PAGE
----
“The key is to tell a story that’s as emotionally engaging as possible.” JJ Abrams
The Late Night Show with Stephen Colbert this Tuesday featured an interview of the director/producer JJ Abrams. Colbert referred to the Star Trek/Star Wars director as “the consummate storyteller.” And of course, that’s what a good director, like a good author, should be. Movies and books are both made up of the business of storytelling.
I got three takeaways from the interview that apply to writing equally as much as to movie-making:
- Emotional connection is key.
- Avoid too many lens flares.
- Give your audience questions, questions, and then more questions.
Let’s look at each one for a minute.
- Emotion. The first is often overlooked by the makers of Hollywood blockbusters and authors alike. I love an action movie as much as the next person, but if you want me to remember the movie five minutes after I walk out of the theater, I need to make that emotional connection with the characters. I’m a huge Star Wars fan, but a Trekkie, I am not. However, I really enjoyed JJ Abrams’ Star Trek Into Darkness for the very reason that for once, we see the unemotional Spock become pretty darn emotional. He’s worried for Captain Kirk, he’s pissed as hell, and he gets, in Spock terms, a little sentimental. I’m not saying it wasn’t a great film otherwise, but the reason I enjoyed it and remember it is because of the unexpected emotion in a Star Trek movie. Visceral emotion connects the audience to a story in a powerful way and that’s why it was the first thing Abrams mentioned in his interview in regard to storytelling.
- Lens flares. While the director was talking about cutting out actual lens flares in his movies, I think it’s a reasonable jump to make this mean any flowery, over-the-top narrative or similar tricks of writing that blind the reader to what’s going on, either because the story and emotion is lacking in a scene, or the author is in love with their own pretension. JJ Abrams admitted that his wife, as all good spouses do, called him on his bad habit of lens flares, saying this about it, “There was one scene in Star Trek Into Darkness when you literally couldn’t see what was going on and it was a very important emotional scene.” Don’t blind your readers with a metaphorical lens flare, which is sometimes even more tempting in an emotional scene. If you’re getting carried away with your verbage, just take Colbert’s advice, “It’s like putting on jewelry. Put on everything you want before you go out, look in the mirror and then take off one lens flare.” (Or an unnecessary paragraph of purple prose–I’m sure Stephen would agree.)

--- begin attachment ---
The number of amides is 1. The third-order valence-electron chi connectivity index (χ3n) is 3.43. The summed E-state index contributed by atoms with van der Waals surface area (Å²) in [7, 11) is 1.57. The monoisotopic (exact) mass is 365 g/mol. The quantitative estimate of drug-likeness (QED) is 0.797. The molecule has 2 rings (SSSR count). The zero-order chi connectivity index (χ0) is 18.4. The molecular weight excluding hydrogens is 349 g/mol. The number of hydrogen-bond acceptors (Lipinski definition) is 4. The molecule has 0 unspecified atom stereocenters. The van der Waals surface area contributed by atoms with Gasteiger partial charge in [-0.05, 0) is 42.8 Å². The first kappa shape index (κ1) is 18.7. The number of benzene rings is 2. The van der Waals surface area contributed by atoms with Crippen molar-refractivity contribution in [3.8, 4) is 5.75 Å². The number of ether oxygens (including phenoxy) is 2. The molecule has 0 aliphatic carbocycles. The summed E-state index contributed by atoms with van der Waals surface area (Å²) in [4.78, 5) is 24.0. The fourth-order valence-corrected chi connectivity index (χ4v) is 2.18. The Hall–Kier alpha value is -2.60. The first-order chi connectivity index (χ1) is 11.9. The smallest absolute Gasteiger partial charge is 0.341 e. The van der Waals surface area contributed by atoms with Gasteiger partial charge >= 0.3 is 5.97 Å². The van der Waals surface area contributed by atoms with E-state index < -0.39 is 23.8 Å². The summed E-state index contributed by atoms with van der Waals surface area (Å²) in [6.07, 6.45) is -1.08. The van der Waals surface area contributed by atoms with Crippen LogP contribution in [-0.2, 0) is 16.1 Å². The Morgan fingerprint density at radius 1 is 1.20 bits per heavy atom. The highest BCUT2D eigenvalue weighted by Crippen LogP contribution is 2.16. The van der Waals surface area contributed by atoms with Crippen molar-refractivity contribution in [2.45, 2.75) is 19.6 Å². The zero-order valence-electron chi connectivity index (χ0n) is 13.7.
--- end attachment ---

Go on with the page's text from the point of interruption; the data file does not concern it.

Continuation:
- Questions??? JJ Abrams was there to discuss his role as producer in 10 Cloverfield Lane and man, does that movie garner some questions. The Late Night Show ran a clip where John Goodman’s character is seen to be holding someone apparently hostage in a bunker. His hostage escapes up some stairs and is trying to open a door to the outside. I love that for once in a horror movie, someone is actually screaming, “Nooooo, no, don’t open the door!” John Goodman screams this as he watches her struggle with the lock, only to have someone’s diseased (?) face appear at the window. I got me some questions. What’s worse for this woman–inside or out? And the movie trailer is even more intriguing. I would say questions are the beads in a long necklace of storytelling, but I’m just going to let JJ Abrams sum it up better than me. “The fun of something..when people go to see a movie…when you’re watching a film, you want the audience to be asking questions, you want people to need to know more…[I]t’s about telling a story that is drawing you deeper into it…[I]t’s what a good story does.” A good story makes the reader ask one question that must be answered by reading further only to be hit by another question and yet another burning question. If not every scene, at least every chapter in your book should be presenting the reader with a new question they MUST answer.
I love it when I get a lesson on writing when I wasn’t expecting it!